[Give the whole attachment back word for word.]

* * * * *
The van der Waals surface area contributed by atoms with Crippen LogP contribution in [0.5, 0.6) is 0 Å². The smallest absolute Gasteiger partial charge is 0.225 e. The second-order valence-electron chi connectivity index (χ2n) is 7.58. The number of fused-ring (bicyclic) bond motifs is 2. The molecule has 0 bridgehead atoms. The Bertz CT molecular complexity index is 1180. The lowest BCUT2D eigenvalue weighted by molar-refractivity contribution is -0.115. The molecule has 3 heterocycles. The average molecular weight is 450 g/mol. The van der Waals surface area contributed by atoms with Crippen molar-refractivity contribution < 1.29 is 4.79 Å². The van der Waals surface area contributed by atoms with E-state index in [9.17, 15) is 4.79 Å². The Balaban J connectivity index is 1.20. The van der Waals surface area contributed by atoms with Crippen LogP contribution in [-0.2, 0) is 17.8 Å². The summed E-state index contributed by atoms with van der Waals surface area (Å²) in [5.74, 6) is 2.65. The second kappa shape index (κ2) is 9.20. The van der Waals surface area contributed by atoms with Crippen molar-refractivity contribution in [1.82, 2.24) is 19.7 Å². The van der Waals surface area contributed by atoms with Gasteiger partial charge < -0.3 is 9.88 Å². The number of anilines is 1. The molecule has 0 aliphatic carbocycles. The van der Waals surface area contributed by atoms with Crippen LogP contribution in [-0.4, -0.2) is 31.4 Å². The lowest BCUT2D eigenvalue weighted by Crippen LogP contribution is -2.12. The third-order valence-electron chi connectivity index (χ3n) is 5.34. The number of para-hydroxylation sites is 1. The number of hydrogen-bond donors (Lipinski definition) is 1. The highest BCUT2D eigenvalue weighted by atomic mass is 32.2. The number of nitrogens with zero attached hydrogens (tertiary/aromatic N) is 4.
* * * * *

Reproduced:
The van der Waals surface area contributed by atoms with Crippen LogP contribution in [0.5, 0.6) is 0 Å². The smallest absolute Gasteiger partial charge is 0.225 e. The second-order valence-electron chi connectivity index (χ2n) is 7.58. The number of fused-ring (bicyclic) bond motifs is 2. The molecule has 0 bridgehead atoms. The Bertz CT molecular complexity index is 1180. The lowest BCUT2D eigenvalue weighted by molar-refractivity contribution is -0.115. The molecule has 3 heterocycles. The average molecular weight is 450 g/mol. The van der Waals surface area contributed by atoms with Crippen molar-refractivity contribution < 1.29 is 4.79 Å². The van der Waals surface area contributed by atoms with E-state index in [9.17, 15) is 4.79 Å². The Balaban J connectivity index is 1.20. The van der Waals surface area contributed by atoms with Crippen LogP contribution in [-0.2, 0) is 17.8 Å². The summed E-state index contributed by atoms with van der Waals surface area (Å²) in [5.74, 6) is 2.65. The second kappa shape index (κ2) is 9.20. The van der Waals surface area contributed by atoms with Crippen molar-refractivity contribution in [1.82, 2.24) is 19.7 Å². The van der Waals surface area contributed by atoms with Gasteiger partial charge < -0.3 is 9.88 Å². The number of anilines is 1. The molecule has 0 aliphatic carbocycles. The van der Waals surface area contributed by atoms with Crippen LogP contribution in [-0.4, -0.2) is 31.4 Å². The lowest BCUT2D eigenvalue weighted by Crippen LogP contribution is -2.12. The third-order valence-electron chi connectivity index (χ3n) is 5.34. The number of para-hydroxylation sites is 1. The number of hydrogen-bond donors (Lipinski definition) is 1. The highest BCUT2D eigenvalue weighted by atomic mass is 32.2. The number of nitrogens with zero attached hydrogens (tertiary/aromatic N) is 4.